Dr Julie Dunne
Senior Research Associate and Commercial Manager
- Office Number: W417a
- Telephone: +44 (0)117 3317699
- Email: email@example.com
MSci (Hons) in Archaeological Science, University of Bristol 2010
Winner of the Earth Sciences Hancock Special Prize for outstanding achievement 2010
PhD Organic Geochemistry Unit, University of Bristol 2014
My doctoral research focused on investigating diet and subsistence practices of prehistoric groups in the 'Green' Sahara of Holocene north Africa, using a combined archaeological, molecular and isotopic approach.
The research focussed firstly on the subsistence practices of Early Holocene semi-sedentary hunter-gatherers and then on the temporal and spatial extent of the exploitation of domesticates by mobile pastoralists in the Middle Holocene. The d13C and D13C values of preserved fatty acids extracted from archaeological ceramics, using a new reference database for modern animal fats, confirmed the exploitation of domesticates for their carcass and dairy products, beginning in the fifth millennium BC. The results also revealed that the animals giving rise to these fats subsisted on a wide range of different forages composed of C3 plants, varying combinations of C3 and C4, to diets comprising primarily C4 plants, suggesting that the ecosystems existing across the span of the early to middle Holocene in north Africa were extremely varied.
Furthermore, the remarkable preservation of diagnostic plant lipid biomarkers in organic residues from sites in the Libyan Sahara and at Kadero, Sudan, has enabled identification of the earliest processing of several different plant types in ceramic vessels.
I am currently working on a three year Leverhulme funded project called ‘Peopling the Green Sahara – a multi-proxy approach to reconstructing the ecological and demographic history of the Saharan Holocene’. This project will explore the economic, ecological and demographic history of the enigmatic “Green Sahara” to address how Holocene climate change affected broad-scale population dynamics and the role of climate as a driver in subsistence change and cultural innovation. In conjunction with researchers from Kings College, London, the project employs a radical new approach that will bring together, for the first time, novel methods in biomolecular and stable isotopic analysis of organic residues in prehistoric pottery to provide both dietary and ecological signatures, alongside high-resolution palaeohydrological mapping and spatio-temporal modelling of radiocarbon and archaeological data.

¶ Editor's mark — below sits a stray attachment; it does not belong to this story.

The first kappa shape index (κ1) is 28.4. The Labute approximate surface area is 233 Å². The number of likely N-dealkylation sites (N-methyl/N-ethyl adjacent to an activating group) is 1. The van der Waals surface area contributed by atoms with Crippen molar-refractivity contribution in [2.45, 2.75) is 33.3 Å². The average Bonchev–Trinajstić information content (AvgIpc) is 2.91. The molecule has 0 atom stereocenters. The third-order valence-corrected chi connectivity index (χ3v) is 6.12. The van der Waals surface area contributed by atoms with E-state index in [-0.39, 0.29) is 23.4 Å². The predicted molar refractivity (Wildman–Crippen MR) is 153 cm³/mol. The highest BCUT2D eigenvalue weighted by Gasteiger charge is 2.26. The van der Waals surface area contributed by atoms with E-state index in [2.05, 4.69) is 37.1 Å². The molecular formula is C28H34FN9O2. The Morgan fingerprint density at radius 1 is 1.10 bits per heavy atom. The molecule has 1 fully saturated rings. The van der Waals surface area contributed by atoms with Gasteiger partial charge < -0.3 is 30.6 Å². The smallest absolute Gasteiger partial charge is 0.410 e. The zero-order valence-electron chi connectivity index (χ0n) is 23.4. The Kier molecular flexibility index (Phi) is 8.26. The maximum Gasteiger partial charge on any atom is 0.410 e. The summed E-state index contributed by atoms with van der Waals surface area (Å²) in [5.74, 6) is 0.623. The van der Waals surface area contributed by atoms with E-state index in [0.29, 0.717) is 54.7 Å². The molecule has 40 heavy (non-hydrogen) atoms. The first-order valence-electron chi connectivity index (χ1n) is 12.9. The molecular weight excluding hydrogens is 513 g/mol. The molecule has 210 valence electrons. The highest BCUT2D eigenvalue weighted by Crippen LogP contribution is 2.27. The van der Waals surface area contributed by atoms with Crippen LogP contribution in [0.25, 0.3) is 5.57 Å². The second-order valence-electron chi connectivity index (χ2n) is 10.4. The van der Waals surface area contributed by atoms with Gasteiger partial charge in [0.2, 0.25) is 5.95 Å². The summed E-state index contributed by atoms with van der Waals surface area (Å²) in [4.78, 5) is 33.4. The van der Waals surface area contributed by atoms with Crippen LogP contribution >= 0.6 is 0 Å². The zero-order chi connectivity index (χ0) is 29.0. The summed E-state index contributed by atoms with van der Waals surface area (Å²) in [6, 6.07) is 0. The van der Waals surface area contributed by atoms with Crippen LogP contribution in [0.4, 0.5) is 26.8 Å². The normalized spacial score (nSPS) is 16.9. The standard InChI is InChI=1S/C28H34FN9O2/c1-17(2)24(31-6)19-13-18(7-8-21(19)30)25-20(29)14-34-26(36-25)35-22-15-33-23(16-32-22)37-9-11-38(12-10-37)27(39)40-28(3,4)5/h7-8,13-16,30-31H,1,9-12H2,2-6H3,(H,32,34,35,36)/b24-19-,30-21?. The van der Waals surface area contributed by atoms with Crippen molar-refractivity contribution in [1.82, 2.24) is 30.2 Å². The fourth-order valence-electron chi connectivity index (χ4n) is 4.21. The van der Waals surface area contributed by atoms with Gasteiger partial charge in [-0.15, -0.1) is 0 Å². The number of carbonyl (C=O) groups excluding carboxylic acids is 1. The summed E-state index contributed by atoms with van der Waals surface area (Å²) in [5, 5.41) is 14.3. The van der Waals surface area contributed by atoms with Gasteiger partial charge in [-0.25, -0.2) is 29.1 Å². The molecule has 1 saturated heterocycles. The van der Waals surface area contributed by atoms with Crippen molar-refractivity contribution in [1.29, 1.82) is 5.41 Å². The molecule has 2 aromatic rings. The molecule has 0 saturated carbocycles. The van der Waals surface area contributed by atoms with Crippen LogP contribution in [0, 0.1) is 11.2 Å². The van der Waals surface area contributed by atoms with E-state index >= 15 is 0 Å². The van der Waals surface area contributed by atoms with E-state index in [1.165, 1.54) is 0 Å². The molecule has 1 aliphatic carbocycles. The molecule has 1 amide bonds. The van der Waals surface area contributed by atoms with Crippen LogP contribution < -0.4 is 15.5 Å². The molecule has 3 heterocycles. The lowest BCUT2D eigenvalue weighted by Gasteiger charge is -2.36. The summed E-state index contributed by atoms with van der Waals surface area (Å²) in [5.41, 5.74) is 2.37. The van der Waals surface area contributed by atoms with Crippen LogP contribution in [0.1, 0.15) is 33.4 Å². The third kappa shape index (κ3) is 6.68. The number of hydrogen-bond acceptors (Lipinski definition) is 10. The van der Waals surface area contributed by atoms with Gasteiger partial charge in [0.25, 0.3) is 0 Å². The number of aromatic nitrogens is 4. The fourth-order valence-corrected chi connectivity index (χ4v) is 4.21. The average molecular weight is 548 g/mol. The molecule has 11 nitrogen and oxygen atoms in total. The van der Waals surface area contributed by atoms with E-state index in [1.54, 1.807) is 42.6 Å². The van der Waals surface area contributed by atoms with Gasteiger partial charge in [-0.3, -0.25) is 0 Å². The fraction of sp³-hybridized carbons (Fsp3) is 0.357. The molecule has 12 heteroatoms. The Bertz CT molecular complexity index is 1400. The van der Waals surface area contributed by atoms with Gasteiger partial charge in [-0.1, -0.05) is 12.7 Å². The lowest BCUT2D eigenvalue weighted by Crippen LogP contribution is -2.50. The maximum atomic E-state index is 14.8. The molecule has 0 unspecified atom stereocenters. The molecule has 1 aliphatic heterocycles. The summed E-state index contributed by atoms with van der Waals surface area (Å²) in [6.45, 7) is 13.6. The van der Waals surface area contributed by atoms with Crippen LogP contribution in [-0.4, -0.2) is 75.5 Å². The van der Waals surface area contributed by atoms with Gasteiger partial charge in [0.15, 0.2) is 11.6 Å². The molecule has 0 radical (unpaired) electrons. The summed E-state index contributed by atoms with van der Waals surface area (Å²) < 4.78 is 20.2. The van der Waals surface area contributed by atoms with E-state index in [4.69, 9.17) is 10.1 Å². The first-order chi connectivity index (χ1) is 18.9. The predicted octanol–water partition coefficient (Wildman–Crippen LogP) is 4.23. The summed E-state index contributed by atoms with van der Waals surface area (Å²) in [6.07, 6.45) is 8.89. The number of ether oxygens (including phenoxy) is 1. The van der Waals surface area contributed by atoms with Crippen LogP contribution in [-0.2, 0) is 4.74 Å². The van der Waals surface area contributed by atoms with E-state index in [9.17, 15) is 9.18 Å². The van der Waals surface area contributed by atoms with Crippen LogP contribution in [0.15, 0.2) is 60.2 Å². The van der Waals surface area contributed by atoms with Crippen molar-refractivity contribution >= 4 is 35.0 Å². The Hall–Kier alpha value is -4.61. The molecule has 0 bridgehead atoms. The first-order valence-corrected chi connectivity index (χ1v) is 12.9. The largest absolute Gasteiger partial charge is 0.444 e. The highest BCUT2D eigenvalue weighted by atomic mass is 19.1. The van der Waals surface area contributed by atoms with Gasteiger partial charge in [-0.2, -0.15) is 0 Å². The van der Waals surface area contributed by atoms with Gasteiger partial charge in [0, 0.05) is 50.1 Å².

For more details on the project please see our website www.greensahara-leverhulme.com.
I am also a project partner on the Horizon 2020 ERC-funded project ‘FoodCult, Food, culture and identity in Ireland circa 1550-1650’. Susan Flavin from Trinity College, Dublin, is the Principal Investigator on the project. This is a multidisciplinary project including food microhistories, mapping diet: comparative foodways, stable isotope analysis, zooarchaeology and experimental archaeology: brewing. I’ll be using organic residue analysis to investigate
- the relative role of meat v dairy
- the nature of trade networks (e.g. possible identification of resins)
- changes in the material culture of food (e.g. evidence of commodification and vessel specialisation)
The link to the project can be found here https://foodcult.eu/
Further details of publications can be found in the University of Bristol publications system